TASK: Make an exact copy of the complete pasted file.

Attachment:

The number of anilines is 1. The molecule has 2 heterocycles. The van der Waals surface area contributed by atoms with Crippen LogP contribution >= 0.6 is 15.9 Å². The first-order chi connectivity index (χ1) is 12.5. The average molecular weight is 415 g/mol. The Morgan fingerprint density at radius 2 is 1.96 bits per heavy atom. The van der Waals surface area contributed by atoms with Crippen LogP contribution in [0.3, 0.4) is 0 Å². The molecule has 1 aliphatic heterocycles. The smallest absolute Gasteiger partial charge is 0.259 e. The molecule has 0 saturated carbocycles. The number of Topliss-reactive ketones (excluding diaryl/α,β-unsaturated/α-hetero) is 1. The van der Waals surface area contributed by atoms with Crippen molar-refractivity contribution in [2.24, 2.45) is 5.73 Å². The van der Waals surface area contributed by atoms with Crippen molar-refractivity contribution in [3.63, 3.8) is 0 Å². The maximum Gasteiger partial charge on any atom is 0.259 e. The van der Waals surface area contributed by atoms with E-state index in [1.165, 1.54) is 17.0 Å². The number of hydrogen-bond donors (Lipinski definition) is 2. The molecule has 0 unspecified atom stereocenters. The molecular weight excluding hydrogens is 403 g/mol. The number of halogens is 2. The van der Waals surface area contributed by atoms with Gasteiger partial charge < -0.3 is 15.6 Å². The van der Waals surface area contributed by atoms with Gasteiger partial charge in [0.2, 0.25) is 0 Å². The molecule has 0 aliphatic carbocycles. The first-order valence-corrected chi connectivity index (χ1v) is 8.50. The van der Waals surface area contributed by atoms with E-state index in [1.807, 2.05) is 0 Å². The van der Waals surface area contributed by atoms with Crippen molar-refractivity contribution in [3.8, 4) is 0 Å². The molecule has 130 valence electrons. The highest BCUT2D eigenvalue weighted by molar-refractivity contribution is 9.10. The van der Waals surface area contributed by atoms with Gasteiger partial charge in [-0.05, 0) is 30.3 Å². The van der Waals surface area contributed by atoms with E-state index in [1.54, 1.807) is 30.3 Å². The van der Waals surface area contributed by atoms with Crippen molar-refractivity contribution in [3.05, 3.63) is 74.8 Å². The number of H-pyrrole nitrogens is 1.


The number of anilines is 1. The molecule has 2 heterocycles. The van der Waals surface area contributed by atoms with Crippen LogP contribution >= 0.6 is 15.9 Å². The first-order chi connectivity index (χ1) is 12.5. The average molecular weight is 415 g/mol. The Morgan fingerprint density at radius 2 is 1.96 bits per heavy atom. The van der Waals surface area contributed by atoms with Crippen LogP contribution in [0.3, 0.4) is 0 Å². The molecule has 1 aliphatic heterocycles. The smallest absolute Gasteiger partial charge is 0.259 e. The molecule has 0 saturated carbocycles. The number of Topliss-reactive ketones (excluding diaryl/α,β-unsaturated/α-hetero) is 1. The van der Waals surface area contributed by atoms with Crippen molar-refractivity contribution in [2.24, 2.45) is 5.73 Å². The van der Waals surface area contributed by atoms with Crippen molar-refractivity contribution in [3.63, 3.8) is 0 Å². The maximum Gasteiger partial charge on any atom is 0.259 e. The van der Waals surface area contributed by atoms with E-state index in [1.165, 1.54) is 17.0 Å². The number of hydrogen-bond donors (Lipinski definition) is 2. The molecule has 0 unspecified atom stereocenters. The molecular weight excluding hydrogens is 403 g/mol. The number of halogens is 2. The van der Waals surface area contributed by atoms with Gasteiger partial charge < -0.3 is 15.6 Å². The van der Waals surface area contributed by atoms with Gasteiger partial charge in [0.2, 0.25) is 0 Å². The molecule has 0 aliphatic carbocycles. The first-order valence-corrected chi connectivity index (χ1v) is 8.50. The van der Waals surface area contributed by atoms with E-state index in [1.807, 2.05) is 0 Å². The van der Waals surface area contributed by atoms with Crippen molar-refractivity contribution in [3.8, 4) is 0 Å². The molecule has 130 valence electrons. The highest BCUT2D eigenvalue weighted by molar-refractivity contribution is 9.10. The van der Waals surface area contributed by atoms with Gasteiger partial charge in [-0.05, 0) is 30.3 Å². The van der Waals surface area contributed by atoms with E-state index in [1.54, 1.807) is 30.3 Å². The van der Waals surface area contributed by atoms with Crippen molar-refractivity contribution in [3.05, 3.63) is 74.8 Å². The number of H-pyrrole nitrogens is 1.